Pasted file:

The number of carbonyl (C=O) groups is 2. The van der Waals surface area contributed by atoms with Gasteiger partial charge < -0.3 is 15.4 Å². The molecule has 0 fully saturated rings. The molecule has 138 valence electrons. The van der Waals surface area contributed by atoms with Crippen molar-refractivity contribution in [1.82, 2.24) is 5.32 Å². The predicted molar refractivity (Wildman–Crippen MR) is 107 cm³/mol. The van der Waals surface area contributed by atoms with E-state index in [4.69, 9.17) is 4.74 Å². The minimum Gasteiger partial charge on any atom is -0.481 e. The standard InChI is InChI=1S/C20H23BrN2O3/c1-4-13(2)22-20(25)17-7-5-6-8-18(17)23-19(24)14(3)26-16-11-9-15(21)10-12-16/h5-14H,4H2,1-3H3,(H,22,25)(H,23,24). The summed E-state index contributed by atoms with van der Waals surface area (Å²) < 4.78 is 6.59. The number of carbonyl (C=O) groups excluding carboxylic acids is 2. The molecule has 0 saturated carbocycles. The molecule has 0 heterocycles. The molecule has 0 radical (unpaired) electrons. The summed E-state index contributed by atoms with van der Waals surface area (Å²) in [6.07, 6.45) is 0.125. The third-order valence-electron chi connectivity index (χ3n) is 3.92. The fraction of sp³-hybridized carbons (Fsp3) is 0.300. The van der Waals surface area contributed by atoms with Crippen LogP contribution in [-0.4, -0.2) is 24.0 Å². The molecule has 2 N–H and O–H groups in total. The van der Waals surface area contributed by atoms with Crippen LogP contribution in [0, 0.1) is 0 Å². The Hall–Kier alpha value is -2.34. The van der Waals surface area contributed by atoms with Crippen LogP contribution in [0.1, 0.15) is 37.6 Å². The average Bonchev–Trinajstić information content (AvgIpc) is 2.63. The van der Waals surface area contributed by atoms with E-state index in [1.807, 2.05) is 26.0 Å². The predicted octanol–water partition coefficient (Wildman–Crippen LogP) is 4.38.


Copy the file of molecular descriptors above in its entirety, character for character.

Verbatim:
The number of carbonyl (C=O) groups is 2. The van der Waals surface area contributed by atoms with Gasteiger partial charge < -0.3 is 15.4 Å². The molecule has 0 fully saturated rings. The molecule has 138 valence electrons. The van der Waals surface area contributed by atoms with Crippen molar-refractivity contribution in [1.82, 2.24) is 5.32 Å². The predicted molar refractivity (Wildman–Crippen MR) is 107 cm³/mol. The van der Waals surface area contributed by atoms with E-state index in [4.69, 9.17) is 4.74 Å². The minimum Gasteiger partial charge on any atom is -0.481 e. The standard InChI is InChI=1S/C20H23BrN2O3/c1-4-13(2)22-20(25)17-7-5-6-8-18(17)23-19(24)14(3)26-16-11-9-15(21)10-12-16/h5-14H,4H2,1-3H3,(H,22,25)(H,23,24). The summed E-state index contributed by atoms with van der Waals surface area (Å²) < 4.78 is 6.59. The number of carbonyl (C=O) groups excluding carboxylic acids is 2. The molecule has 0 saturated carbocycles. The molecule has 0 heterocycles. The molecule has 0 radical (unpaired) electrons. The summed E-state index contributed by atoms with van der Waals surface area (Å²) in [6.07, 6.45) is 0.125. The third-order valence-electron chi connectivity index (χ3n) is 3.92. The fraction of sp³-hybridized carbons (Fsp3) is 0.300. The van der Waals surface area contributed by atoms with Crippen LogP contribution in [-0.4, -0.2) is 24.0 Å². The molecule has 2 N–H and O–H groups in total. The van der Waals surface area contributed by atoms with Crippen LogP contribution in [0, 0.1) is 0 Å². The Hall–Kier alpha value is -2.34. The van der Waals surface area contributed by atoms with Crippen LogP contribution in [0.1, 0.15) is 37.6 Å². The average Bonchev–Trinajstić information content (AvgIpc) is 2.63. The van der Waals surface area contributed by atoms with E-state index in [1.807, 2.05) is 26.0 Å². The predicted octanol–water partition coefficient (Wildman–Crippen LogP) is 4.38.